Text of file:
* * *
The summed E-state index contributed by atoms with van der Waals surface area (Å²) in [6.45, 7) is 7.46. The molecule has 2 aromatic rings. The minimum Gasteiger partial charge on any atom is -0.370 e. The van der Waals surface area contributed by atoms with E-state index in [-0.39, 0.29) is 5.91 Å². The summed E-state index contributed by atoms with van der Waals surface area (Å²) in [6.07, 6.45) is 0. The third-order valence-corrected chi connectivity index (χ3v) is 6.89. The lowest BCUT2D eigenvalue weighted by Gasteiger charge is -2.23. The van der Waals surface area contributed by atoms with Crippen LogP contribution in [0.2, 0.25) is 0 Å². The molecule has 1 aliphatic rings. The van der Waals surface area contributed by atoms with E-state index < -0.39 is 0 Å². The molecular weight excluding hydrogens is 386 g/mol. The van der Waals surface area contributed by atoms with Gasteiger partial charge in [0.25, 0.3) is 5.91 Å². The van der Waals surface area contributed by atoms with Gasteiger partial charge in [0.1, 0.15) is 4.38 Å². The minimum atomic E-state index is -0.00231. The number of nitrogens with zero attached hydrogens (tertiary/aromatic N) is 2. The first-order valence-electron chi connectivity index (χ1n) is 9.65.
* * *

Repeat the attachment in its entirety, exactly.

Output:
The summed E-state index contributed by atoms with van der Waals surface area (Å²) in [6.45, 7) is 7.46. The molecule has 2 aromatic rings. The minimum Gasteiger partial charge on any atom is -0.370 e. The van der Waals surface area contributed by atoms with E-state index in [-0.39, 0.29) is 5.91 Å². The summed E-state index contributed by atoms with van der Waals surface area (Å²) in [6.07, 6.45) is 0. The third-order valence-corrected chi connectivity index (χ3v) is 6.89. The lowest BCUT2D eigenvalue weighted by Gasteiger charge is -2.23. The van der Waals surface area contributed by atoms with Crippen LogP contribution in [0.2, 0.25) is 0 Å². The molecule has 1 aliphatic rings. The van der Waals surface area contributed by atoms with E-state index < -0.39 is 0 Å². The molecular weight excluding hydrogens is 386 g/mol. The van der Waals surface area contributed by atoms with Gasteiger partial charge in [0.25, 0.3) is 5.91 Å². The van der Waals surface area contributed by atoms with Gasteiger partial charge in [0.1, 0.15) is 4.38 Å². The minimum atomic E-state index is -0.00231. The number of nitrogens with zero attached hydrogens (tertiary/aromatic N) is 2. The first-order valence-electron chi connectivity index (χ1n) is 9.65.